Instead of pressing forward with the thrilling action roadmap before it, Mr. Robot just straight up kills Mrs. Magda Alderson. Yes, Elliot and Darlene’s little seen but clearly emotionally abusive mom has passed away in the care of her retirement home. Elliot, despite having eight days to live and Darlene, despite dealing with extreme grief from Angela already, have to tend to their mom’s estate. That’s the thing about death and family. Even if someone withdrew themselves from your life, in death they’re still a body to be taken care of. You can’t just leave it there. So almost absurdly, on top of everything else they have to do, Elliot and Darlene assess their mom’s remaining belongings, head to a funeral home, and obsess over what could be in her mysteriously safe deposit box.
Mr. Robot has picked the strangest time to pull the ripcord on a circumstance that will force Darlene and Elliot to confront their pain and each other. But isn’t that kind of part of the experience? As any Emily Dickinson can tell you, death stops for no one, not even Whiterose or Elliot and Price’s burgeoning bromance. Elliot and Darlene really go through some shit here, and it’s a credit to Rami Malek and Carly Chaikin that they go about it in a believable, yet subtle way.
There’s both an impatience and desperation to Elliot and Darlene’s process with just enough pain bubbling below the surface. When Elliot finally agrees to listen to the tape of Elliot, Darlene, and Angela as kid’s wishing Angela’s mom a Happy Mother’s Day, it’s legitimately moving. Ultimately, Darlene’s search for the contents of their mom’s safe deposit box leads to nothing, with the bank destroying the contents due to lack of payment but on a storytelling level it’s clear this was never about the box. It’s about finding a way to bring Elliot and Darlene back together and finally understand that they need each other to bring down Dark Army. They come to that conclusion in a tense, fascinating scene in front of a glowing cross in a cathedral.
And that’s kind of both the crux of “Payment Required’s” grand pacing switch up. It requires a certain level of buy-in from the audience to work. If Mr. Robot has done its job and fully invested the viewer in the world of the Aldersons, the timing of Mrs. Alderson’s death seems like a grim, randomly timed dagger from the universe, as the universe is ought to inflict upon as all. If you can’t fully suspend your disbelief, however, it’s a hasty and ill-thought attempt to get Elliot and Darlene back together quickly so the season can really get moving.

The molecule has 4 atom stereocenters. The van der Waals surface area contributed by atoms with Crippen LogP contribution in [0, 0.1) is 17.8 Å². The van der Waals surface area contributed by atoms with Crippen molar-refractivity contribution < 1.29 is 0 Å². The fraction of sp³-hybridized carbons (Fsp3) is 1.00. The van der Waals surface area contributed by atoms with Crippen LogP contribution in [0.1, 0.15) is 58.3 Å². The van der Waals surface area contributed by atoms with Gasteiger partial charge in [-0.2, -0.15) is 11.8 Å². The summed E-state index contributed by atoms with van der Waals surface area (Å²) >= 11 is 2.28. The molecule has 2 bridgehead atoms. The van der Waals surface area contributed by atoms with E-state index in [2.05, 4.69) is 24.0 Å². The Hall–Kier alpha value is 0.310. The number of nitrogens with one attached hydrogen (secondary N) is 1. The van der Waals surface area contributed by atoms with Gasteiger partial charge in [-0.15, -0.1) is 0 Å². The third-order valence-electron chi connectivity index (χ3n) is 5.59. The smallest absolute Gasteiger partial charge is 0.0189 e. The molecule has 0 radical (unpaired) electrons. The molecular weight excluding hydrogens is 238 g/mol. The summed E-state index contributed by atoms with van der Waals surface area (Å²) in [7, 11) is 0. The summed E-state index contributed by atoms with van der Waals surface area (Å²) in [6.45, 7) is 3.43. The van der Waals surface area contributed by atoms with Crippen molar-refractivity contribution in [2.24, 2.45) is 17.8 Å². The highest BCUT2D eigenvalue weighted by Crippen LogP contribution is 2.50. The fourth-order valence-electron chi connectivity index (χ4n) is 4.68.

Either way there’s no doubt that the season is poised to really get moving now. Dom once again has been shown just how serious her Dark Army handlers are with Janice’s hilariously cheery text “99.9% sure isn’t good enough. Let’s strive to keep it [100 EMOJI].” And more importantly, Mr. Robot tees up another twist at episode’s end, possibly the show’s biggest yet.
Darlene told Elliot that Vera is back, but Elliot doesn’t recall taking in this information. Nor does Mr. Robot. But that can’t possibly mean…there’s another. Sure enough, “Payment Required” concludes with a flashback to Elliot and his mother in a downtown Manhattan office.
“You shouldn’t be sitting there. That’s not your seat. You’re not ready yet,” Magda tells young Elliot.
“You mean for Mr. Robot? Elliot?” he responds.
“No. The other one.”
“The Other One” is as enticing a tease for what’s to come on this final season of Mr. Robot as possible. For now, however, that’s all it is: a tease. And that’s the paradox. Sometimes the anticipation before the action is what really delights dopamine receptors. That’s what “Payment Required” seems to be going for. It mostly succeeds in its artistic stall tactics but then again: Elliot Alderson has eight days to live.